2. Preheat oven to 450 degrees F. Put one (or more) cast iron skillets in the oven to get hot. Any shallow oven-proof dish should work, but one with a handle will make the job easier. Whisk 1-1/2 Tablespoons of the oil into the batter.
  3. Take hot pan out of oven and drizzle a teaspoon oil into the pan. Swirl to spread oil.
  4. Ladle some batter into the pan, enough to cover the bottom evenly but not much more. Put into the oven for 13 minutes or until edges are brown but tops are mostly pale yellow..
  5. Set oven to broil. Slip pan(s) under the broiler for about a minute until tops of socca take on brown spots and edges get close to black.
  6. Socca should pop out pretty easily; move to cutting board and cut into wedges or just break apart. Drizzle with a little more oil if desired, and finish with salt and pepper.
  7. Repeat from step #3. Size of pan(s) will determine how many socca you get. Batter will hold in fridge until next day, just bring to room temperature first.

Socca a la Sadassa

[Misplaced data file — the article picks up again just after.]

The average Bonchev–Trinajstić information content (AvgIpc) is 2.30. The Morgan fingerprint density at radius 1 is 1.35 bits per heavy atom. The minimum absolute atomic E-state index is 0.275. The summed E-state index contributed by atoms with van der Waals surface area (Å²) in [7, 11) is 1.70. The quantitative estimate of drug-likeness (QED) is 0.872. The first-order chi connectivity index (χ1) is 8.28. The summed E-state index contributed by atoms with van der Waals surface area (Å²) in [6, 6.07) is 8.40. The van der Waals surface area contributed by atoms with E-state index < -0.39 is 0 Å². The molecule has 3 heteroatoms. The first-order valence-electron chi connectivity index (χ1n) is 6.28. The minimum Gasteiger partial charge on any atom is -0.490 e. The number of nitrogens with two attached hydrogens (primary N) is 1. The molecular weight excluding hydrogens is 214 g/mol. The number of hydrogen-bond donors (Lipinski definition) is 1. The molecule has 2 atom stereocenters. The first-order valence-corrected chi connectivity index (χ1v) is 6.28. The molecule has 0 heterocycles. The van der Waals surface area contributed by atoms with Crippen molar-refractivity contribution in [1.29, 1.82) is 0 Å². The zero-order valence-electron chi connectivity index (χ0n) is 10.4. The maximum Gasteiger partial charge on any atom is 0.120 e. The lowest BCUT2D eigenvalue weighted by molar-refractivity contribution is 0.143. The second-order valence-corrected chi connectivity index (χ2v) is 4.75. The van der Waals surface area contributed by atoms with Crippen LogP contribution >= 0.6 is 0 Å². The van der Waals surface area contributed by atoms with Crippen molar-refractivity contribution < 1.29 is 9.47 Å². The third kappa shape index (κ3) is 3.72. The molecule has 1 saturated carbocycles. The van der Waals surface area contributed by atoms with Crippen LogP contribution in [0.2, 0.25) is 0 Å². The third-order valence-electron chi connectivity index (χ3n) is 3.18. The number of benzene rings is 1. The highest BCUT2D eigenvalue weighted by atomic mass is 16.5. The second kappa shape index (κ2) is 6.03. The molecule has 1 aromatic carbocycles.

1. Follow steps above #1 through #3 above. Whisk in 3 Tablespoons sesame seeds and 3 Tablespoons chopped cilantro.
  2. Follow remaining steps, except when drizzling oil into pan sprinkle with sesame seeds before adding batter. Sprinkle with additional seeds before broiling if desired.
  3. Finish with salt and more cilantro.
  4. THIRD VERSION: My first inclination was to make an Indian spiced socca. I flavored it with 1/2 tsp. cumin, 1/4 tsp. turmeric, pinch asafetida, 1 tsp. each grated fresh ginger and garlic. Sesame seeds and cilantro too. It was really yummy but I realized I had made falafel as a crepe!

More Great Recipes:
Bean|Cilantro|5 Ingredients or Fewer|Make Ahead|Cast Iron|Gluten-Free|Vegetarian|Vegan|Appetizer|Snack

Reviews (10) Questions (0)

10 Reviews

Panfusine June 30, 2011
I meant to say 'batter of flour and water' in the first sentence. The error of using the word batter twice is all mine.. Sorry about that.
 
Author Comment
Sadassa_Ulna June 5, 2011